‘Strictly Sustainable’ proved to be a lively and stimulating topic on Wednesday 16th September at Palmstead Nurseries Soft Landscape Workshop. There were divergent and passionate views expressed by Landscape Architects, ecologists and garden designers on the way forward for sustainable horticultural development with one speaker – Mary Reynolds – predicting that “nature is being pushed to the edge of ecosystem collapse” and that “our gardens have become natures last stand”.
300 delegates from across the industry met at the Ashford International Hotel in Kent for Palmstead’s popular annual event.
Brita von Schoenaich reiterated Noel Farrer’s call to engage in localism as she made a plea for delegates to fight for the future of big trees and their inclusion in landscape planning. She said: “localism is key, you can’t underestimate how much power you have as an individual. Go to the local authority, take part in consultations – so few people actually take part in these consultations – your voice will be heard.”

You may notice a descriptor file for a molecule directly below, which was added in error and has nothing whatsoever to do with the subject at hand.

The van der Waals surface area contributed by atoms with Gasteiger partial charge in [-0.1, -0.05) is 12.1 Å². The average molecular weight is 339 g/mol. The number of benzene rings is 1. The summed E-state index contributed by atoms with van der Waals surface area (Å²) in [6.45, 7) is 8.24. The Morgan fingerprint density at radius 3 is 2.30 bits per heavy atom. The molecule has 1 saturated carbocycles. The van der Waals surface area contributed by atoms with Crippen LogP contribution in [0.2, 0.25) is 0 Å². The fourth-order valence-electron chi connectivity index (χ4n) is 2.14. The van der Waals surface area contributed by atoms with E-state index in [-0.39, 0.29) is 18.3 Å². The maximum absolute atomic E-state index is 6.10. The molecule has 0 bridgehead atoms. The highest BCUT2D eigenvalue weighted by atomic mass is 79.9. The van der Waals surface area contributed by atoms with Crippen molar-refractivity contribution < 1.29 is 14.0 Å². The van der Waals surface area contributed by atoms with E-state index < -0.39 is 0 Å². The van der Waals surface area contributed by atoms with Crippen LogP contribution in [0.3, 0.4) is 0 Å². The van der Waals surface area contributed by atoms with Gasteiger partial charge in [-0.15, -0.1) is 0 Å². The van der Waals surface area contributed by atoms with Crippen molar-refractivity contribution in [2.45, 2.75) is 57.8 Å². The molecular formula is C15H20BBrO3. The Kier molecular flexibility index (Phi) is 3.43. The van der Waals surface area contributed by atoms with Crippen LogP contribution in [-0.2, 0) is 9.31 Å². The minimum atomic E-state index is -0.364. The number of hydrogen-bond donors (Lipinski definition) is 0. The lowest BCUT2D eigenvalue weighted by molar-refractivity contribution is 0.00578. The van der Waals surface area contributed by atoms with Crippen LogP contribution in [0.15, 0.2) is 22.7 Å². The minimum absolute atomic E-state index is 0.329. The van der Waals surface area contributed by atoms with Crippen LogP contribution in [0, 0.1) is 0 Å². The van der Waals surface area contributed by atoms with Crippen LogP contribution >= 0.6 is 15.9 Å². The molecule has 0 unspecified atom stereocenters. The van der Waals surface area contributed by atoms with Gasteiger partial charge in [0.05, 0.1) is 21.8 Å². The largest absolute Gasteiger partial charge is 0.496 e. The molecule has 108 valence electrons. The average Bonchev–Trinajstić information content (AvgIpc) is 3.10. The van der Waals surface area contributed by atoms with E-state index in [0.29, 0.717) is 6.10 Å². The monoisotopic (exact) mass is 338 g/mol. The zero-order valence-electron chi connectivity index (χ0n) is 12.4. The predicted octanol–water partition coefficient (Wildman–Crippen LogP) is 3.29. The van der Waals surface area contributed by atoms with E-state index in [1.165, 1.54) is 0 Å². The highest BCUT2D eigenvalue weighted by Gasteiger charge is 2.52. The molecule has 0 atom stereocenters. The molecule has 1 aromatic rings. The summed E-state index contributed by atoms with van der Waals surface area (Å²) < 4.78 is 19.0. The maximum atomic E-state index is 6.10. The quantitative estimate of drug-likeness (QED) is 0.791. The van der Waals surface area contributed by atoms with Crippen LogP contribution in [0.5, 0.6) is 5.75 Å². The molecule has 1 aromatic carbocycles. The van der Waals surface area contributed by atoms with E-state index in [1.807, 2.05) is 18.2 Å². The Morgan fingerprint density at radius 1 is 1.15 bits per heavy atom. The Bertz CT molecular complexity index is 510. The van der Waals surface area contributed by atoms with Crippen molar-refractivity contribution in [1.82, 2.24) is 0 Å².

Brita von Schoenaich, a landscape architect who has made her name pioneering perennial planting said that as she reached her ‘middle’ age she had become obsessed with the fate of big trees in our cities, especially in London. Schoenaich’s practice has been involved in the Kings Cross Square project with Stanton Williams Architects. Schoenaich says: “it was difficult getting agreement to plant any big trees on this square and confirmed my fears for the long term future of our cities.”
She added that in order to avoid the apocalyptic vision of a city with no trees we needed a ‘Tree Tsar’ and she called upon the Mayor to provide one: “We need a Tree Tsar, someone with power who will say ‘we are going to have trees here, here and here, and the developer will pay for it.”